However we do not have enough info on what the raises will be and how they will be accomplished. In the old CBA there were massive escalators at the end of contracts often tied the franchise tag or a higher number. If those are possible to achieve then there could be a benefit to it. That’s why Ill say indifferent here rather than bad. We just need more info to make a judgement,
- Good: PPE for 2nd round picks plus a Super Escalator.
Weve talked about this a lot before. 2nd rounders can get hurt by not being able to earn a pay raise while draft picks being locked into the low tender make being a UDFA potentially more appealing. My guess is this will fix this in a more equitable manner.
- Indifferent: Injury protection to $2M for one year and $1M for 2nd year
This is a minor increase over the current amounts and not really much in the way of protection. We had suggested a $3M and $1.5M increase. There is no reason why they should not have gotten that.
- Bad: Nothing stated about shorter rookie contracts
The biggest hold on wages in the NFL is the length of rookie deals. There are a number of players who don’t have the greatest careers whose value peaks in year 3 and 4 of their career but they are locked in at the minimums. By the time they hit free agency they are either looked at as minimum salary players or slightly above that level. If those players had the ability to become a free agent in the third year of their career they would likely lock down more money for their short careers.
- Bad: Revenue Split at 48.5%
Like we said above the $5 billion sounds great but on a year by year basis its not a ton for that extra game. There is really no reason for this to not be a 50/50 partnership at this stage especially with the NFL franchise valuations, which have zero to do with player shares but do impact an owners wealth, generally skyrocketing.
- Bad: Another 10 year deal
Why lock in for this long again? There are so many changes that happen in that time and you are insulating yourself from getting to negotiate on those issues. By the time 10 years rolls around almost all the players involved with this negotiation will be gone so there is little experience on the player end at that point in doing a deal and making sure the same mistakes are not made. No reason for more than 5.
Do I think this will be passed by the union? Probably. The benefits are there for the majority of the players and just from that perspective they will vote for it. It’s not a good deal for veteran players (or those who will make it to veteran status) because it likely caps off the growth in a similar manner as to what we see now where top line wages are barely keeping up with growth in the cap and teams have the ability to cut players pretty easily without worrying about cap ramifications. If the veterans are strongly against this then they need to communicate those concerns to the young players in a manner they can understand, especially the young players who are in line to be stars.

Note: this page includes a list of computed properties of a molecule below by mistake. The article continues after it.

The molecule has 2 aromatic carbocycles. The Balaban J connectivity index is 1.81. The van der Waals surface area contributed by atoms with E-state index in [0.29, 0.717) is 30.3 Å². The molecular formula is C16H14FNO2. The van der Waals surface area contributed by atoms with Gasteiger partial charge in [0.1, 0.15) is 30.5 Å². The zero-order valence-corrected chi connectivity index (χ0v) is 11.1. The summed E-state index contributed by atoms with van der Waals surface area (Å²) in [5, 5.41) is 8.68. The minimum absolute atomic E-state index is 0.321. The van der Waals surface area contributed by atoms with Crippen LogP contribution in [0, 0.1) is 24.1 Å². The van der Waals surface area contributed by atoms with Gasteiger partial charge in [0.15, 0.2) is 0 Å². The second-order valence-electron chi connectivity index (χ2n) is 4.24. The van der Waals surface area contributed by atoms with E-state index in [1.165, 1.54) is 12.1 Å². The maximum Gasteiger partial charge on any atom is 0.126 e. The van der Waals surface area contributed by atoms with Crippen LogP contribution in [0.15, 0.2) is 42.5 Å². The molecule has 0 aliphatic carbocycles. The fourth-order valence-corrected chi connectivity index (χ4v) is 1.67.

Ive seen some comments that this is a horrible deal. We don’t have a ton of details here but I would not agree with that. The 2011 deal was terrible. The player side took about 4 steps backwards with that deal. Here they are probably taking one and a half steps forward even if they are giving the NFL the rights to that 17th game back. Its not a good one but at least its not a step in the wrong direction one that hurt the players for 9 years. This at least corrects some of that.
The NFL has reportedly put a hard deadline on this proposal. I can understand that because the combine starts in a few days and teams need to know the rules by then to start negotiating with players. My guess is if its delayed they will have to play 2020 under the current rules and while some may say they can always delay the start of the league year really its not fair given what some teams are going to have to do with their cap and free agent decisions between now and then to work under one set of rules and then have the rug pulled at the last minute.
Still the union side should have known this was going to be a realistic deadline and done more to pull their guys together rather than a phone conference today. There is not much detail in the proposal sheet for someone to go over and players should have their agents/lawyers/ etc… looking over the actual proposed changes rather than bullet points. And maybe there will be firm direction given in that meeting that does just that but from what Ive heard most of the discussion has revolved around bullet points and the 30,000 foot overview rather than the actual details of things. There should be time taken on their end to let the players do their due diligence and form their own educated opinions on this. Im not sure if four days is enough for that.
Jason is the founder of OTC and has been studying NFL contracts and the salary cap for over 15 years. Jason has co-authored two books about the NFL, Crunching Numbers and the Drafting Stage, which are widely circulated in the industry and hosts the OTC Podcast. Jason’s work has been featured in various publications including the Sporting News, Sports Illustrated, NFL Network and more. OTC is widely considered the leading authority on contract matters in the NFL.